Canon 30D Problem with Lexar CF Cards

Posted Apr 25, 2006
Last Updated Nov 9, 2011

This week I encountered my first problem with my Canon 30D Digital SLR camera. After my brief fiasco with the Err 99 issue on my Canon 10D, I had the urge to panic—my Canon 30D is less than a month old.

Since I did not do any real shoots last week (only a trip to the zoo and some leisure walks) I had kept most photos from the last week on my camera. When I went to download them I could not read from my memory card (a 512 MB 80x Lexar CF card). When I put the card back into the camera, I could view only some of the photos… the rest came out with the warning of corrupt data.

I assumed that I must have bumped the card on its way out of the camera, but I could not remember mishandling the card.

Using R-Studio I made an image of the disk in hopes that I may someday be able to salvage the photos, then formatted the card. The next day I went out on shoot at a local historical farm. There I ran into this same problem again. This time I could not even shoot on the card and a warning came up—"Err CF”.

I was getting concerned now since that same card had been used flawlessly on my Canon 10D for almost a year.

I went online and found a lot of information relating to this very issue—but the comments were not including the Canon 30D. After switching out cards back and forth from my two cameras, I have concluded that the issue with early Lexar 80x cards also affects stability in the 30D.

What is happening is that the card is using a speed technology that is not working in perfect harmony on most of the high-res Canon DSLR family. According to Lexar, you can get your CF card replaced, but you have to have your proof of purchase. Since I did not keep mine past a few months, I am out of luck in replacing it.

Lexar posted official information about this issue back in May and June of 2005.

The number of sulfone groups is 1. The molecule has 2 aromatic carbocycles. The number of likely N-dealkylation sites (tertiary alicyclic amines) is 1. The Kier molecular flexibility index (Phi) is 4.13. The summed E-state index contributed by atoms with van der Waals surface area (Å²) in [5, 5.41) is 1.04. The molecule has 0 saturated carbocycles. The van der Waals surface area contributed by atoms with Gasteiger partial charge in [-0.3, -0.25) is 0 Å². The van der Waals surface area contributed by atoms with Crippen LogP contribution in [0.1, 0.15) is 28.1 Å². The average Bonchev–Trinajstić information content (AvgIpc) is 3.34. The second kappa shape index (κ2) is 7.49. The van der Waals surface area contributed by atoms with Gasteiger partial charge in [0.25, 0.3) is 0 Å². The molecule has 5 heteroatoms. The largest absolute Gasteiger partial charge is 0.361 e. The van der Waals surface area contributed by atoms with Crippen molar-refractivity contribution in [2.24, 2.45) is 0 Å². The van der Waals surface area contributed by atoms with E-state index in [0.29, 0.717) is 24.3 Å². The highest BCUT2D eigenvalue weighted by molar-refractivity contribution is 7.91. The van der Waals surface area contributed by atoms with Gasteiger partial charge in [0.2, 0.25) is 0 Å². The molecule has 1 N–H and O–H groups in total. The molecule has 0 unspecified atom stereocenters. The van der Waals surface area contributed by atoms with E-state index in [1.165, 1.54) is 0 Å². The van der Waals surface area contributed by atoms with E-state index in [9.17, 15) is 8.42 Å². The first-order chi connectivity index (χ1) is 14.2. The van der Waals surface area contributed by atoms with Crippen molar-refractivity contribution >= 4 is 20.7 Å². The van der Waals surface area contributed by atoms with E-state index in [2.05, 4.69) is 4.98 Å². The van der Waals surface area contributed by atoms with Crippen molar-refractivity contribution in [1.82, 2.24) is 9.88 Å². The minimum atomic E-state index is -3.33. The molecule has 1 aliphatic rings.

I had never expected to have to research which card I should have bought. And because it had worked so well on the Canon 10D, I did not expect any problems. While the issue disturbed me, I am glad I discovered the problem before a wedding next week. (Still, my eyebrows are raising because I bought my Lexar 80x at a slightly reduced price last May from a photo retailer that had every reason to know about this issue.)

Most websites that discuss this topic suggest that you should refrain from reviewing images until the red access lamp is off, meaning that all writing to the card is finished. Apparently this will likely cause the problem on the Canon 20D, 30D and the more expensive Canon DSLRs.

It’s obvious that Lexar is trying to re-establish confidence in its cards with the Canon photographer community. In early April, 2006 Lexar announced a show in Las Vegas where top wedding and portrait photographers are demonstrating the Lexar products in use. Of interest is that the press release states, "All three professionals shoot with Canon digital cameras and Lexar professional flash memory cards.”

I guess this just means that I will pay some more attention to the memory cards I purchase for my cameras in the future. I never dreamed that there would be a disparity in the operation from one card to the next other than speed. It just figures that the speed difference is more complicated than I had assumed.